Social distancing guidelines due to the coronavirus (COVID-19) offer students the hope of safety and protection during a global pandemic; however, many student organizations on campus are struggling to get new members and provide existing members with the social interaction they desire.
Rebekah Alpert, president of the University of New Hampshire (UNH) Photography Society said the one thing COVID-19 has changed is the “people; we don’t have that many people.” The organization in years past has had about 10 to 15 active members, but this year they only have five – just enough to keep the organization running. Alpert said that advertising their club virtually has been a major challenge for the organization and has not drawn in many new members. The UNH Photography Society meets over Zoom now, so people do not get the chance to see their meetings take place in the Memorial Union Building (MUB) and ask about what they do and how to join.
The UNH Photography Society was started in 2017 by a group of friends. This group of friends slowly let the club dissolve and were using it more as a time to see each other rather than an organization focusing on photography. Alpert took on the role as president during the spring semester of 2020 with a goal of being more inclusive and providing members with the resources and activities they want.
Members do not need to know how to take photos or even own a camera to join; phone cameras are allowed for the projects the organization works on. Existing members will help educate a new member on how to use a camera and take a photo, if needed or wanted.
Prior to COVID-19, members would attend a meeting each week. They would learn about a topic or theme of photography and then they would take photos displaying the technique learned. The meetings were from 3 to 4 p.m. in the MUB, so many lessons revolved around indoor photography and lighting.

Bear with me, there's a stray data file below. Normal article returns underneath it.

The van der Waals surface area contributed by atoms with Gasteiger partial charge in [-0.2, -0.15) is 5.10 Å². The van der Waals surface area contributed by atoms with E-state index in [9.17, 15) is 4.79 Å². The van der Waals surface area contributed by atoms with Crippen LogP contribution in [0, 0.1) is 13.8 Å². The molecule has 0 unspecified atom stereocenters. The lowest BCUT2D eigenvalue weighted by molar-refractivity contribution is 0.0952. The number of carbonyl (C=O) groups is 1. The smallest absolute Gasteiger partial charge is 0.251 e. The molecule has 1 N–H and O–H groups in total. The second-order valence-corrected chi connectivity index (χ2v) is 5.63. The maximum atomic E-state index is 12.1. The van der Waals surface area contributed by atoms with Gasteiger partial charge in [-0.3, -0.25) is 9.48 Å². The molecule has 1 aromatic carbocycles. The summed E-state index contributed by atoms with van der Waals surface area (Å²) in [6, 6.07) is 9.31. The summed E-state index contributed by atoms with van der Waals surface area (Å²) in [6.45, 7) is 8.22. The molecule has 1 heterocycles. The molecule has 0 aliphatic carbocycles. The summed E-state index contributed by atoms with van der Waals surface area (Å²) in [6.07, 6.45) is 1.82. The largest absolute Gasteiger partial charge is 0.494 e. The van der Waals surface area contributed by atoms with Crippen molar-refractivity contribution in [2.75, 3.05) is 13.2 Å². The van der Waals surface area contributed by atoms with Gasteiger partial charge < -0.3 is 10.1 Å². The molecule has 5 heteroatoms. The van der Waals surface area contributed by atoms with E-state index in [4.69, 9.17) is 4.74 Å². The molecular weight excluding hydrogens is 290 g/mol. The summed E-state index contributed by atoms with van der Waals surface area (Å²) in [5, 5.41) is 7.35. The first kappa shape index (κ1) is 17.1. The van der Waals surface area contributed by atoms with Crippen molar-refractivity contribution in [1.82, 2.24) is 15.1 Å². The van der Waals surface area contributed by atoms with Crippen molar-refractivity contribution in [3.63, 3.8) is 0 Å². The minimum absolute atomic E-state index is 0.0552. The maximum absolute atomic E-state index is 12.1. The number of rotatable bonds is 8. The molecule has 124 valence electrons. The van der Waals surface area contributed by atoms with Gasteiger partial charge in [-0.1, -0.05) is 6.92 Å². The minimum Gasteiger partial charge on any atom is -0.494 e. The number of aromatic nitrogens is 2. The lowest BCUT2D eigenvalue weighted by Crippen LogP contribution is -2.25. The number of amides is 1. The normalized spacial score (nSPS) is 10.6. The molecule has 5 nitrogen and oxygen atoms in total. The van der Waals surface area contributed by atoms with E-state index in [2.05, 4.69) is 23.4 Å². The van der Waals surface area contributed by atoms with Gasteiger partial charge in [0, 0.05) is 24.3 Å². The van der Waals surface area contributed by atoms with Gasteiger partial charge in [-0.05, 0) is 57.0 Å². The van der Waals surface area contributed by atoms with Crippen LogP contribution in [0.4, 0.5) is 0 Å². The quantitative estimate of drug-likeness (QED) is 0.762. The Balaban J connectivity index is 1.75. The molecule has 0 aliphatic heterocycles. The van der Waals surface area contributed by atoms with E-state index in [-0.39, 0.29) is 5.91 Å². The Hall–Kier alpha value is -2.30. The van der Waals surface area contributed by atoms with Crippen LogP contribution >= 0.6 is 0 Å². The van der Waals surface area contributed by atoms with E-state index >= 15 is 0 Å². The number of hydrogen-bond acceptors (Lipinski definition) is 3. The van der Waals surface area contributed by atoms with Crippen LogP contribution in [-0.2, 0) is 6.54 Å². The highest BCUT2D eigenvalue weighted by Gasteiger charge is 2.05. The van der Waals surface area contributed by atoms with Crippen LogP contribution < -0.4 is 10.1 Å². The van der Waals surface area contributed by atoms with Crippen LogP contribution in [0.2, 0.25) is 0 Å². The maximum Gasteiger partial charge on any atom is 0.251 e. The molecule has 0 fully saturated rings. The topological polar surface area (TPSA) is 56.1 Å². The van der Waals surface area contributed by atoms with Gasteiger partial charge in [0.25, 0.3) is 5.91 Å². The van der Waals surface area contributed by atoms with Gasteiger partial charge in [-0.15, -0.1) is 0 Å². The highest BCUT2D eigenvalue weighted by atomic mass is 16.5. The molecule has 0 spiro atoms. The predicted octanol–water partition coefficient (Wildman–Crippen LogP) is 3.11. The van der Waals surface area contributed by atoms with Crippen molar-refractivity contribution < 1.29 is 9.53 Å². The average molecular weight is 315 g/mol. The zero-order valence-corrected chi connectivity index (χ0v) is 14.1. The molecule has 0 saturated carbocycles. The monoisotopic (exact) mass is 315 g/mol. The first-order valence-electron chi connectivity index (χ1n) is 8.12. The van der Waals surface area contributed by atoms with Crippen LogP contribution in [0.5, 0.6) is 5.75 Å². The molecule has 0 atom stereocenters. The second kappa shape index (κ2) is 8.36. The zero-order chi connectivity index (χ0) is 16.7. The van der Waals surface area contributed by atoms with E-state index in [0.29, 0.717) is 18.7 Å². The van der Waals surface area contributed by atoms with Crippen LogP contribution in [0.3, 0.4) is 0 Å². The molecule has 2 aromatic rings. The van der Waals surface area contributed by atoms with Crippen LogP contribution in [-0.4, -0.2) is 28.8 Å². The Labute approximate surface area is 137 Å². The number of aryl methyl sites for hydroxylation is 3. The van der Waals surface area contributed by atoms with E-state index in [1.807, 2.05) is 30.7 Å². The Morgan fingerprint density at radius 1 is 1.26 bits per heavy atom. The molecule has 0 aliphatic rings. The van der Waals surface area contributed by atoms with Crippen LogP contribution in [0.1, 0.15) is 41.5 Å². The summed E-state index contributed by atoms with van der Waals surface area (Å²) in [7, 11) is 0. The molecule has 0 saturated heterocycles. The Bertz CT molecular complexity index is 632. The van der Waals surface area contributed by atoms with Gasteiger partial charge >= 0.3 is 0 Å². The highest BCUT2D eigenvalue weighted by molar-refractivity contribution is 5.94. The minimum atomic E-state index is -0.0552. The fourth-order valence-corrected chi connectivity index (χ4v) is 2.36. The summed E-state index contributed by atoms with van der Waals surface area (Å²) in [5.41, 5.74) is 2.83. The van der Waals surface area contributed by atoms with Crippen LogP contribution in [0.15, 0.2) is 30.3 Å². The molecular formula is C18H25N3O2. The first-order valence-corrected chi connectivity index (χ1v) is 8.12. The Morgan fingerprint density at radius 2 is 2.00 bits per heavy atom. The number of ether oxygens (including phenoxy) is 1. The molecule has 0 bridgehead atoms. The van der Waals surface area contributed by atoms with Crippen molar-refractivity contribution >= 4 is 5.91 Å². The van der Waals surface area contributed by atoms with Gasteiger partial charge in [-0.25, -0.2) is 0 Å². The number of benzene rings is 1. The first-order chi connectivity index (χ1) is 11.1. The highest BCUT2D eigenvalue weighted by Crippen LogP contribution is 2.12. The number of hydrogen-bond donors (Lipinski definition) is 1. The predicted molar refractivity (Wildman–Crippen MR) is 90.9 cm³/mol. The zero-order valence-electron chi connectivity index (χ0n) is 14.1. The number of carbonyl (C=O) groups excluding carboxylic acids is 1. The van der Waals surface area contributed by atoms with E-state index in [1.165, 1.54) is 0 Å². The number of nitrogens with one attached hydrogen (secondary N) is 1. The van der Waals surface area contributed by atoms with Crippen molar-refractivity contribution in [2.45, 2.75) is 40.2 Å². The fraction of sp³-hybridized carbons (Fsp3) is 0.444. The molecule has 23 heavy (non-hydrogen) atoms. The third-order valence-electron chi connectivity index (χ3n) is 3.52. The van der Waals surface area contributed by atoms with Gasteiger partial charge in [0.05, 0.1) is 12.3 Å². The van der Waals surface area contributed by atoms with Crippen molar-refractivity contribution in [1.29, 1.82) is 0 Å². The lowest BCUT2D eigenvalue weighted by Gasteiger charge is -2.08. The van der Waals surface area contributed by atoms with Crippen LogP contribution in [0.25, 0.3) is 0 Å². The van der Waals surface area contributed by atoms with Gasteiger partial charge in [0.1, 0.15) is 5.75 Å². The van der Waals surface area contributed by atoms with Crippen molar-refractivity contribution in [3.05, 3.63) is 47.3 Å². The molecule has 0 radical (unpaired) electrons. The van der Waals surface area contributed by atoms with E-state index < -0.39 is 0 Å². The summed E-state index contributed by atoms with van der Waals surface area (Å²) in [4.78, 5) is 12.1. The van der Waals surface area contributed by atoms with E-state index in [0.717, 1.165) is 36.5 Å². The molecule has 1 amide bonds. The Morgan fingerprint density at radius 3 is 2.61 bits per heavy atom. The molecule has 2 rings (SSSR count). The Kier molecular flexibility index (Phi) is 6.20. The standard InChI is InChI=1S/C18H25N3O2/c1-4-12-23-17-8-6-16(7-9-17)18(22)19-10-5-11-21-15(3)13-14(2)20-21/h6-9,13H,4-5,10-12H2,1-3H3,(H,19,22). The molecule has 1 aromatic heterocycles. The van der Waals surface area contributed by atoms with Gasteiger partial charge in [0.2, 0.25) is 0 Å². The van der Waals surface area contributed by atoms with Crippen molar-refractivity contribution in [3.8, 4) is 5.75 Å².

Now, the organization meets virtually on Friday’s at 3 p.m. on a bi-weekly basis. One week consists of a virtual meeting talking about a theme or topic of photography and then the members practice this theme or skill during their “off week” by taking a photo walk. The photo walk allows the member to practice this skill and later share their work at a virtual meeting. This cycle then repeats itself. Due to the pandemic, Alpert said the few members that remain typically do the photo walk alone, but they do have the opportunity to attend a scheduled socially distanced photo walk. The scheduled photo walk takes place on the Saturday in between the bi-weekly virtual meeting at 3 p.m.; however, members typically go out on their own.
Another difference Alpert has noticed is that the members seem to practice taking photos of the theme/skill before it is discussed. This is the opposite of how previous semesters were run.
“I think it gives more of an inclination for people to learn the skill on their own, instead of it being more lesson based,” said Alpert. “To me it seems like more of a way to have fun with photos versus last semester where it was more of a lesson and then take photos based on that lesson.”
COVID-19 is affecting all student organizations in a different way, for the UNH Photography Society, the five members are hoping to continue to grow and expand their organization. To keep up with some of their work or get in contact with the group, follow @unhphotography society on Instagram or reach out to Alpert via their Wildcat Link page.
Photo courtesy of @UNHphotography.